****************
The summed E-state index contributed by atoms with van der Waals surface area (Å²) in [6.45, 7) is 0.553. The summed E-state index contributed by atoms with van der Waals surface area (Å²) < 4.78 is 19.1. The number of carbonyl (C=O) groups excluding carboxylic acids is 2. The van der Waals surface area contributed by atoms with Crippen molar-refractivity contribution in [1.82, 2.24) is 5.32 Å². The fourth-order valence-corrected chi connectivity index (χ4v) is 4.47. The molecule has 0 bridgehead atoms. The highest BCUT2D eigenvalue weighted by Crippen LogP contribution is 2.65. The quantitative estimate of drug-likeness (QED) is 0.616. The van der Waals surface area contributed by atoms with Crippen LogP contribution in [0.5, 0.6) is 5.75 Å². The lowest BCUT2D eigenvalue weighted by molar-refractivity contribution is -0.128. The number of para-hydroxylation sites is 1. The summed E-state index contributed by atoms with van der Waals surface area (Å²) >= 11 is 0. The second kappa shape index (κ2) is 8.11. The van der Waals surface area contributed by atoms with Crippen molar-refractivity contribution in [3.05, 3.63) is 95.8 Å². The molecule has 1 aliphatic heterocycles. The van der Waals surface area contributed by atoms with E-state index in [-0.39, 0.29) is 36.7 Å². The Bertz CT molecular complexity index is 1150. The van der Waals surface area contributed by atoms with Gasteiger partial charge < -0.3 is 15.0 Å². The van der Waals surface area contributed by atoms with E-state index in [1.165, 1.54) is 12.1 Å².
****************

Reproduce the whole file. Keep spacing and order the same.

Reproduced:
The summed E-state index contributed by atoms with van der Waals surface area (Å²) in [6.45, 7) is 0.553. The summed E-state index contributed by atoms with van der Waals surface area (Å²) < 4.78 is 19.1. The number of carbonyl (C=O) groups excluding carboxylic acids is 2. The van der Waals surface area contributed by atoms with Crippen molar-refractivity contribution in [1.82, 2.24) is 5.32 Å². The fourth-order valence-corrected chi connectivity index (χ4v) is 4.47. The molecule has 0 bridgehead atoms. The highest BCUT2D eigenvalue weighted by Crippen LogP contribution is 2.65. The quantitative estimate of drug-likeness (QED) is 0.616. The van der Waals surface area contributed by atoms with Crippen LogP contribution in [0.5, 0.6) is 5.75 Å². The lowest BCUT2D eigenvalue weighted by molar-refractivity contribution is -0.128. The number of para-hydroxylation sites is 1. The summed E-state index contributed by atoms with van der Waals surface area (Å²) >= 11 is 0. The second kappa shape index (κ2) is 8.11. The van der Waals surface area contributed by atoms with Crippen molar-refractivity contribution in [3.05, 3.63) is 95.8 Å². The molecule has 1 aliphatic heterocycles. The van der Waals surface area contributed by atoms with E-state index in [-0.39, 0.29) is 36.7 Å². The Bertz CT molecular complexity index is 1150. The van der Waals surface area contributed by atoms with Gasteiger partial charge < -0.3 is 15.0 Å². The van der Waals surface area contributed by atoms with E-state index in [1.165, 1.54) is 12.1 Å².